People arrive and we chat and share news. There are activities set up for nursery aged children, such as painting, gluing etc. There are lots of toys for babies as well as toys for toddlers. Sometimes we have a visiting speaker or therapist come to work with us at this time.

Coffee and tea for the grown-ups in the small room. Fruit and juice for the children.

Food and drinks are cleared away. Your child may go into the garden if it is not wet. You will need to keep an eye on them as they play on the big slide etc. If it is cold they need to wear a coat and suitable shoes. You can borrow Wellington boots from P.E.S.T.S.. If you stay in the big playroom please remove children's shoes when they are in the ball pool.

We clear up and sit together for a circle time. Please encourage your child to join in the circle. If they are not willing at first just stay for a few minutes and then take them to the small room - gradually encourage them to stay longer. This is good practice for the nursery school. We sing all sorts of songs and nursery rhymes, read stories from the big books or play musical instruments. You can talk and share all these things with your children when you go home. There are notices for the adults about upcoming events.


We have visited these sessions and can confirm that they are relaxed and friendly. The volunteers get a real sense of purpose and face many different scenarios with
a smile and patience.

Trips out include the very popular Heathrow Gym where the children can play on a variety of equipment in a safe environment. The Christmas party is also well attended and of course Santa turns up.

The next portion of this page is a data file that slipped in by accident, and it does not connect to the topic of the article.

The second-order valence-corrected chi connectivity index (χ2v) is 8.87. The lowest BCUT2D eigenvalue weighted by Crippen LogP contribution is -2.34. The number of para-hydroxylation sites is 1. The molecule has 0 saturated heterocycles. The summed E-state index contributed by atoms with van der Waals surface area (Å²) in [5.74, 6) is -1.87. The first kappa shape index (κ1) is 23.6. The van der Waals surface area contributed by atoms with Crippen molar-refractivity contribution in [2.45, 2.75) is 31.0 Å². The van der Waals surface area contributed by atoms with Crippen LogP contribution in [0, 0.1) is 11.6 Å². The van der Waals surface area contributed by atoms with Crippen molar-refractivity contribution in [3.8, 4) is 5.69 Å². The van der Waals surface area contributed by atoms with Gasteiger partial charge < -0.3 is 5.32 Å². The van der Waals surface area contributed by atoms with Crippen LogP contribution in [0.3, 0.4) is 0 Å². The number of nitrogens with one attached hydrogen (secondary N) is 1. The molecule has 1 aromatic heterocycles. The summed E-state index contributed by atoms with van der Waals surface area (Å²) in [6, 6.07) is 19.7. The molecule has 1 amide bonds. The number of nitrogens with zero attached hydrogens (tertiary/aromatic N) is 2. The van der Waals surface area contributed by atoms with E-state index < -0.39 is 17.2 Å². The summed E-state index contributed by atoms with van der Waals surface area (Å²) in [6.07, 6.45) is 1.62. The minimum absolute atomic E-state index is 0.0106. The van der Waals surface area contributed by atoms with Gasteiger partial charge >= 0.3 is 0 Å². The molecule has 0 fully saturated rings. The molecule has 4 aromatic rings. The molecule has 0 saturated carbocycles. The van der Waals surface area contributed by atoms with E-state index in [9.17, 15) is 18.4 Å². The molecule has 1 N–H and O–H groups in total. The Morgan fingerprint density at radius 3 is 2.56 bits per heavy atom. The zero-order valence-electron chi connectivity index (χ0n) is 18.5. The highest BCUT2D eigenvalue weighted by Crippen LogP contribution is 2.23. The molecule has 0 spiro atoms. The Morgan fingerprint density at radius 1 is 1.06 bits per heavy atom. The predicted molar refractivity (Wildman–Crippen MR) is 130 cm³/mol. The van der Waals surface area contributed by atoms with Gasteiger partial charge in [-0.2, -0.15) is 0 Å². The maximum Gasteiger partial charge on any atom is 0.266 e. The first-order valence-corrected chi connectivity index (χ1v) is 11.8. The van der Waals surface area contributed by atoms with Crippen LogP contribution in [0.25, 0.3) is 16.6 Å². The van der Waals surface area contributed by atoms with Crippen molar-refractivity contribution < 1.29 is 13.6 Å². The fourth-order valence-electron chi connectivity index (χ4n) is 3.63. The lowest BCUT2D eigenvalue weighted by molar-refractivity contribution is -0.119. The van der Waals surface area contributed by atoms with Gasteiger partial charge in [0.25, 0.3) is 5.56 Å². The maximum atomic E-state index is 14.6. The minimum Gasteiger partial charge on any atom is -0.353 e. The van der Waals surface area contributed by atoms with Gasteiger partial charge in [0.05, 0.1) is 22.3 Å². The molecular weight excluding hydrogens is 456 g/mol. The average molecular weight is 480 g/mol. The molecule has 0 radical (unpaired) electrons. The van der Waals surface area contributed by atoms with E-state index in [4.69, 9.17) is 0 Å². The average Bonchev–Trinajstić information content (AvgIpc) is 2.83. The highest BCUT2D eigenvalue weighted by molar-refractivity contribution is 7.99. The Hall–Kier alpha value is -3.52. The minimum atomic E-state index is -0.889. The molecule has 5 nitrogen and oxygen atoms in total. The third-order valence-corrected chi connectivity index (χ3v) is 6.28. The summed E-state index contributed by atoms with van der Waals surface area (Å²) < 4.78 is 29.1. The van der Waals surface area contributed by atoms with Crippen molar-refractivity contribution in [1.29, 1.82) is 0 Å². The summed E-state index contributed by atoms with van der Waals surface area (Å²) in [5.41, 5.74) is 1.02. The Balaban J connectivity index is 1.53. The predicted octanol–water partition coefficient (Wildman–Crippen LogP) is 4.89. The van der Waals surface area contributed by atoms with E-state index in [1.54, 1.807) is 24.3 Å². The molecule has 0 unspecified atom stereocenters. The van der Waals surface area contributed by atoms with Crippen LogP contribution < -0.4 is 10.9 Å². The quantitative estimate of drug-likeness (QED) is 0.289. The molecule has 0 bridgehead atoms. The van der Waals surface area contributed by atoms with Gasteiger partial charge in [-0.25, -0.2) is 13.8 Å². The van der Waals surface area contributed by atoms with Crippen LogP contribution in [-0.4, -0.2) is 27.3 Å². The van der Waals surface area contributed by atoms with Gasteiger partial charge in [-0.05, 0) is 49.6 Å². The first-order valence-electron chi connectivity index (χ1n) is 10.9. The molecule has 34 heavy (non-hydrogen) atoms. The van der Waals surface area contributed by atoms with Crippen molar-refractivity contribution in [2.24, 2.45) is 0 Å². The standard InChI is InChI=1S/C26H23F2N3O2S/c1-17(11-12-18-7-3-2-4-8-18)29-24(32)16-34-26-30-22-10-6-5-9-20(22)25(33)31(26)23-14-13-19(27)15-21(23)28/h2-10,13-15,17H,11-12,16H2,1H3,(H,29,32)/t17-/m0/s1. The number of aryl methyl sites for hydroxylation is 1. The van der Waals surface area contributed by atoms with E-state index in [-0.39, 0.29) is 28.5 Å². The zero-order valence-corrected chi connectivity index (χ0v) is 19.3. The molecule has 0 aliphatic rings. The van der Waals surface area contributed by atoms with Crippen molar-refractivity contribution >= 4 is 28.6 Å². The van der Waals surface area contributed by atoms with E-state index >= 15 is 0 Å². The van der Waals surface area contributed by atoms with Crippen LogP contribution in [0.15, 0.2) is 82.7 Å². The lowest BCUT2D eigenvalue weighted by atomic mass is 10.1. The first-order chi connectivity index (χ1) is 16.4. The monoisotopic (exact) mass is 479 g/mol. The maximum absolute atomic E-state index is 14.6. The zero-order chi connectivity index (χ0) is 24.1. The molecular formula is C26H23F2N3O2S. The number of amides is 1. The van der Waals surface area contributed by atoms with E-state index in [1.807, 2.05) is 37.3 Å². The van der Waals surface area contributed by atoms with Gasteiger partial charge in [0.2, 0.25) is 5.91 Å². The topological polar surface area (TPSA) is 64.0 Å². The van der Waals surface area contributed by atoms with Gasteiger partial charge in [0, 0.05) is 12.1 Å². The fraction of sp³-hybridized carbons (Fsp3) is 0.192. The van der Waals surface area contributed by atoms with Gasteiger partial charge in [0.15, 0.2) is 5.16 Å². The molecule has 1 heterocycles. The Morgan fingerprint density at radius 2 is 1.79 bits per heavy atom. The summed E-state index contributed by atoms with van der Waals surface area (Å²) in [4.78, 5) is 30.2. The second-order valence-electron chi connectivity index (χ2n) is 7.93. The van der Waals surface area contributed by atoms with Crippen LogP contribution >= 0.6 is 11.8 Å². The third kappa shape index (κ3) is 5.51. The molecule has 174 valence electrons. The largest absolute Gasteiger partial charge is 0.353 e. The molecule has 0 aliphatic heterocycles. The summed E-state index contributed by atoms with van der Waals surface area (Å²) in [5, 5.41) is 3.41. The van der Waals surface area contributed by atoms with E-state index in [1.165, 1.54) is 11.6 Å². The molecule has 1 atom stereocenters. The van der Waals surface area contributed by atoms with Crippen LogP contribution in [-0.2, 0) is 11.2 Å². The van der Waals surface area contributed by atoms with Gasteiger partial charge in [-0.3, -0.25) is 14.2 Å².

For more information please contact:

P.E.S.T.S. Office, Heller House Annexe, 124 Norwood Road, Southall, Middlesex, UB2 4DX.

Telephone/Fax: 020 8571 9954


(Statement provided by organisation)

Whilst P.E.S.T.S. is part funded by Ealing Council, we have to rely on fundraising and donations to maintain the charity.

As the council is reducing the amount of funding it gives to local charities, we need to rely on the generosity of our community more and more in order to be able to maintain our current support for disabled children and their families.

Each pound we raise goes directly towards running our play sessions, providing fun opportunities and events for children and towards training for parents, in for example, sign language or intensive interaction for children with autism.

By raising funds with a cake stall, or a sponsored silence, you would know that your support would be making a real difference in the lives of local disabled children and their families.

P.E.S.T.S. also needs more volunteer play workers for Tuesday and Friday mornings; - anyone with an interest in supporting disabled children under 5 would be welcome to contact us to find out more about what we do.


If you think that you might be able to help P.E.S.T.S. and you would like to know more, or see our charity in action, we would be more than happy to arrange a visit to one of our play and support sessions, or organise a short presentation at your convenience.

Page 3 of 3